New mental health program gets young people back to real life

ENABLE graduate Hiro Kojo shows off one of her paintings to the Minister for Mental Health Bronnie Taylor. Mrs Taylor today commissioned Hiro to produce an artwork for her office.

Young people are getting tailored mental health care in their own homes thanks to a revolutionary approach being rolled out by Western Sydney Local Health District (WSLHD).

Minister for Mental Health Bronnie Taylor was at Redbank House in Westmead today to see the results of the program, which gives patients up to 10 weeks of assertive, daily follow-up care while they transition out of hospital back into their regular lives.

Mrs Taylor spent time speaking to the team and 18-year-old Hiro Kojo, who was supported by the program after stints in several mental health facilities including Redbank House.

Mrs Taylor spent time speaking to Hiro about her mental health journey and future plans, including her dream of becoming a theatre nurse.

“This innovative program ensures young people get the support and tools they need in recovering from an episode of acute mental ill health,” Mrs Taylor said.

“I’m delighted to see the passion of the team behind the project and honoured to meet a wonderful young lady who has turned her life around with their support.”

The program, titled ENABLE, is designed for young people with severe mental health issues including self-harm, acute suicidal ideation, mood disorders and psychosis.

WSLHD Perinatal, Child and Youth Mental Health Services clinical director, Dr Ash Padhi, explained the idea is to empower young people and prevent them returning to hospital.

Mrs Taylor admires one of Hiro’s installations with ENABLE staff (from left) psychologist Jordan Gorham, occupational therapist Nicole Di Losa, clinical nurse consultants Shanice McCormack and Elissa Yoo, and child and youth mental health operations director Sumithira Joseph.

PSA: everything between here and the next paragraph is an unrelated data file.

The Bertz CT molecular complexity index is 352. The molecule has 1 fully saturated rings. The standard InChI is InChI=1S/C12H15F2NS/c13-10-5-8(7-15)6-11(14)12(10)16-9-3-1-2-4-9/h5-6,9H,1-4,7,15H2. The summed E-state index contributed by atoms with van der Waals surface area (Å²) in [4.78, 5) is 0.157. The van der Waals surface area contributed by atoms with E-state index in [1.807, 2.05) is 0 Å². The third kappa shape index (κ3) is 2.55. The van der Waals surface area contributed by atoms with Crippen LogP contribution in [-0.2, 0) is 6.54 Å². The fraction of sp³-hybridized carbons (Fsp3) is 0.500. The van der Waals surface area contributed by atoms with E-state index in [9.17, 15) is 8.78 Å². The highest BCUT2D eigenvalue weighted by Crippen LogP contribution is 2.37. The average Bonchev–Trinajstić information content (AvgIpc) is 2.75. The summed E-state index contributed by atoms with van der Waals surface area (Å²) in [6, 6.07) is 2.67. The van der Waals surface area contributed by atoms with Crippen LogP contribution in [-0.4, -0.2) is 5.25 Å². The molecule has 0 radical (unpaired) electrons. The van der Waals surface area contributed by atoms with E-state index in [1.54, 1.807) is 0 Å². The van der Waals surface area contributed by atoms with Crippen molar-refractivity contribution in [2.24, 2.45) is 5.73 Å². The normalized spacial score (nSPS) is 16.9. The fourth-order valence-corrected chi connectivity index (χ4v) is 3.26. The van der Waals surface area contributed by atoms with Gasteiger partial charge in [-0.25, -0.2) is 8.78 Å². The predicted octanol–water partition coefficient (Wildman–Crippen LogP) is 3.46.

“While a young person is in hospital, they are protected from the real world and surrounded by comprehensive support. This helps them to recover but it doesn’t fully prepare them for the reality of returning to everyday life,” Dr Padhi said.

“This program aims to tackle the barriers to leaving hospital, including the fear of the young person and their family that they won’t have adequate support in the community.”

Hiro is among those to have benefited from the program, having initially been treated in Redbank House during a high-risk period in her life.

ENABLE supported her successful transition to supported accommodation within the community and she is currently studying nursing at TAFE.

Hiro uses sensory toys as an outlet for her anxiety, including the zipper bracelet (pictured) supplied by WSLHD occupational therapist Nicole Di Losa.

“Everyone at Enable is great. They’re funny and brutally honest, which is good. I feel more comfortable talking to them than anyone else,” Hiro said.

“The DBT therapy is teaching me self-care, how to manage the extremes of my emotions and relationships, and healthy release and relief.”

A talented artist, Hiro’s work has been featured on a Coles reusable tote bag and adorns the walls of Redbank House. Mrs Taylor today commissioned Hiro to produce an artwork for her office.

ENABLE was funded by a $663,000 NSW Health grant to enhance community provision of mental health services. WSLHD has allocated $166.8 million to mental health treatment in the 2019/20 budget.